To speak or not to speak?

Met my sister by chance the other night. She said I got bigger; I said she got thinner.

We boarded the same jeepney that would take us to our homes in the city. It would take just 20 minutes, too short to catch up on each other’s lives.

Maybe not. Her baby daughter occupies much of her time these days. She’s gone bigger, too, and loves to smile. She’s thinking of speaking to her in English, so she would grow up fluent in it.

I felt my ears flapped, my eyes bulged, my blood simmered. Where’d you get that idea? I just had to ask.

From her officemates and sister-in-law, mothers like her. They said she would learn Tagalog in school anyway.

Whoa, so the world has gone topsy-turvy. In our days (not so long ago, mind you), we learned English in school, and spoke Bicol at home.

Turning to my sister, I said: So your daughter, my niece, would grow up with a blank face every time a Filipino like her converses with her in Tagalog?

My sister laughed.

So she would become like those children who look Filipino but cannot speak their language? Those children that you found maarte?

She laughed again and said she did think about that.

If you decide to do this, I said, I’m telling you now that I will speak to her in Tagalog whenever I’m with her. If I had my way, I would even prefer speaking to her in Bicol. That way, she would be multi-lingual like us.

I proceeded to tell her about studies that found children learn a second language best when they have mastered their first language to the point of critical thinking.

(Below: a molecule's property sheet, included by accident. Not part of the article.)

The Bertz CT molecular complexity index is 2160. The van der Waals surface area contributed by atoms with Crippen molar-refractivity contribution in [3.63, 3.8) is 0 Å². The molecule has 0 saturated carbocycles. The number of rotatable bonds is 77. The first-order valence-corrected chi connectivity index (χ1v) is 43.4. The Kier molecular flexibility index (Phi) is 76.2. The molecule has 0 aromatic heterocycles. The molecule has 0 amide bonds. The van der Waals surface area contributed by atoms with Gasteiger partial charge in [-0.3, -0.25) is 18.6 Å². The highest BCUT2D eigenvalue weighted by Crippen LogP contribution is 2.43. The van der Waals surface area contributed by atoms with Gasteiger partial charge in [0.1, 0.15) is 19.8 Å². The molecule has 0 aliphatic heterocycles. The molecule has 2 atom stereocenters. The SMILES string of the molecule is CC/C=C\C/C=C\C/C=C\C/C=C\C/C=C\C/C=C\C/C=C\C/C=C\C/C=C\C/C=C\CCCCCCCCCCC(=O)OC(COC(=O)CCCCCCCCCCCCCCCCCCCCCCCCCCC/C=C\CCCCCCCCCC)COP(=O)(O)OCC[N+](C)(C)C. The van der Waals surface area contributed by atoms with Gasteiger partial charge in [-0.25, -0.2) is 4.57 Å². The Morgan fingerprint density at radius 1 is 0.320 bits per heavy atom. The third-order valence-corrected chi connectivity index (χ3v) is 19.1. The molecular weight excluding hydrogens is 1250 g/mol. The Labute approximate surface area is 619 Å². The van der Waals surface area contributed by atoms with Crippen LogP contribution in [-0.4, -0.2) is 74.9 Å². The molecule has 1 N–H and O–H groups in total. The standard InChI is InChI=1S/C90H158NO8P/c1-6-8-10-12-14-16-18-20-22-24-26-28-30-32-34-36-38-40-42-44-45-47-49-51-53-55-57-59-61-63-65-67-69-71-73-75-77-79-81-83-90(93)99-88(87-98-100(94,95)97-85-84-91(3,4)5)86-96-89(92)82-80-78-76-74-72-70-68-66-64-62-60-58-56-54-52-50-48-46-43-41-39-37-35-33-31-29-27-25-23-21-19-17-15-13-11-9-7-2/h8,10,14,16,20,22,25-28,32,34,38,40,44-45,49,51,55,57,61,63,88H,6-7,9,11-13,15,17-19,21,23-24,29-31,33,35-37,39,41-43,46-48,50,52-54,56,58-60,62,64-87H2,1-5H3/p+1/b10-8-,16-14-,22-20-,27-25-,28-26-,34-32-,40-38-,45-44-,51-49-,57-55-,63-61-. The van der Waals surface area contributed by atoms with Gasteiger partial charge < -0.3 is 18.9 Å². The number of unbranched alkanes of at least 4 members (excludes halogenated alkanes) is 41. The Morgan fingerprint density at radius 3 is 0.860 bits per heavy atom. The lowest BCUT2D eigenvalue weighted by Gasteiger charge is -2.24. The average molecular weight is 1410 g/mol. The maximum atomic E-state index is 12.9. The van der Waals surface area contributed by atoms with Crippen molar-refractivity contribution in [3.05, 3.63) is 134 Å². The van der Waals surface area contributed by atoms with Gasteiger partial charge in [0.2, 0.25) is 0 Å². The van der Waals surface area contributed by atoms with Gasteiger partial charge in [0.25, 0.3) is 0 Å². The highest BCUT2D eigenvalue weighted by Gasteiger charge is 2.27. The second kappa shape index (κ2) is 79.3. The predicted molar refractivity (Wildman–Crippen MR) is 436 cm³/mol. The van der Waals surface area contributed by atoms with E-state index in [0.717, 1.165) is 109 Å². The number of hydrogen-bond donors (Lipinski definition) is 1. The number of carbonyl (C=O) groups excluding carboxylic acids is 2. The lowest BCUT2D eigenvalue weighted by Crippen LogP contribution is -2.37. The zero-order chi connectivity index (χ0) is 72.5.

Besides, I said, our parents only spoke to us in Bicol when we were growing up. We learned English and Tagalog in school, and we speak both languages well. So, what’s the rush?

She just smiled, and agreed with what I said. It’s just that being able to speak English nowadays is an asset.

And she will learn that, I argued, because you will send her to a good school. You only want the best for her, after all.

She smiled again.

I do hope she followed my advice. I understand the preoccupation with English (just look at this blog) and the wealth of opportunities it brings, but I say, not at the expense of our native tongue.

I would be mightily disappointed if I have to ‘bleed’ to put into English a good ol’ Tagalog joke just to make my niece laugh. Language is, after all, for us to understand and communicate with each other first. What good would my niece’s grasp of English be if she cannot understand the Tumbang Preso instructions her Pinoy playmates are trying to tell her? And they sound so much better in Tagalog or Bicol, too.

Our parents never had my sister’s dilemma. They both cannot speak English; my mother finds Tagalog difficult. Beyond that, it was simply speaking Bicol because we were in Bicol. It would have been a funny concept to my father if his kids couldn’t speak the language of the land.

Thus, I entered school not knowing a single Tagalog or English word, and I did fine. I even picked up a few Chinese words along the way.

So, Sis, relax and tell my niece to stop eating her fingers…in Tagalog. Kita mo, sumunod agad.

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